12 and Holding
©  2006 by C. E. Murphy. All Rights Reserved.



       I first saw 12 AND HOLDING as part of the New Directors/New Films
at NYC's Museum of Modern Art  (jointly sponsored with the
Film Society of Lincoln Center), and I can honestly say that my opinion of the film --
which was pretty high -- has only increased. I realize that this is the sort of film that
will divide critics and audiences, much as Cuesta's debut
L.I.E. did. That 2001 film
appeared on my Ten Best list for the year and at this point,  I suspect that
12 AND HOLDING will also have a place on this year's list.

The film centers on a group of friends and the various experiences (tragic and
comic) they face as they negotiate the terrain of puberty and the threshold of
adulthood. Twins Jacob and Rudy (both played by Conor Donovan) could not be
more different. Rudy is athletic and the de facto leader of a his clique. As the film
opens, he and Jacob are running from a group of older bullies. They seek refuge in
a tree house and Rudy dumps a bucket of urine on their tormentors who vow revenge.
Rudy, determined to protect his ground, sneaks out in the evening and hides in the
tree house with the overweight Leonard (Jesse Camacho). The bullies toss a Molotov
cocktail into the tree house, unaware that both boys are inside. Leonard manages
to escape but strikes his head and is left without the senses of smell or taste. Rudy,
tragically, is killed. His death leads to a series of events that, in Anthony Cipriano's
screenplay, constantly surprise the audience.

Malee (the amazing Zoë Weizenbaum) channels her grief into her newfound
female power. As the film opened, the precocious Malee had just had her first period
and she now begins to explore the effect she has on men. Her therapist mother
(Annabella Sciorra) is too preoccupied to realize just what is happening with her
daughter, and their close bond is being fractured as Malee attempts to find her own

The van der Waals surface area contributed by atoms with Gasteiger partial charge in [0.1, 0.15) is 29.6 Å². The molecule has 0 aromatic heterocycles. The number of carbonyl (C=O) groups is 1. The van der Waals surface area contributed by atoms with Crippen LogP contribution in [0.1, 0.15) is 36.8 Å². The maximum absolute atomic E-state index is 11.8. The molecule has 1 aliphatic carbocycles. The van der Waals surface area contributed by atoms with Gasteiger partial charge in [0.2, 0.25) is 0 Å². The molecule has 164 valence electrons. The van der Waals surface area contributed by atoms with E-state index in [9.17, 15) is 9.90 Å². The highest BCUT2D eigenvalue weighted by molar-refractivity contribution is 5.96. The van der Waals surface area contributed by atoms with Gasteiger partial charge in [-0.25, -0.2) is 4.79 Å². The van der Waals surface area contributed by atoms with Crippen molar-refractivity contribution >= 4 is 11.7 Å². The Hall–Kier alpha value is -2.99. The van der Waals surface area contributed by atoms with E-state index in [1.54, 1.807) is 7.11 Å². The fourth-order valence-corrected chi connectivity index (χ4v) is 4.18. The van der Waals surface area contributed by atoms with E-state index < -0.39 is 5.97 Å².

way in the world. In her case, it means developing a crush on a former fireman turned
construction worker (Jeremy Renner) who happens to be one of her mother's patients.

Leonard deals with the aftermath of his accident by deciding to try a more healthy
lifestyle. If there's a flaw in the script and in Cuesta's direction, it is stressing the comic
aspects of Leonard's overweight parents (Tom McGowan and Marcia DeBonis). But
things turn more serious and the cartoonish tone is replaced by genuine caring and
concern.

The most moving story is Jacob's. With a port-wine stain birthmark that covers
half his face, Jacob has been the shy twin. He also has felt that his parents (Linus
Roache and Jayne Atkinson) haven't loved him as much as they did Rudy. His
insecurities are only increased when his folks adopt another child and his mother
confesses her desire for vengeance. In an effort to heal, Jacob begins visiting one
of the bullies at the detention center and gradually befriends the slightly older boy.

As he did with Paul Dano and Billy Kay in
L.I.E., Cuesta proves a master with his
young cast, coaxing memorable performances from Weizenbaum, Camacho and
Donovan. But  he is also able to evince superlative work from the adults as well,
particularly from Renner,  Sciorra, Roache, and Atkinson.


                  Rating:                        A -
                  MPAA Rating:            R for some violence and sexual content involving
                                                           minors, and for language
                  Running time:             94 mins.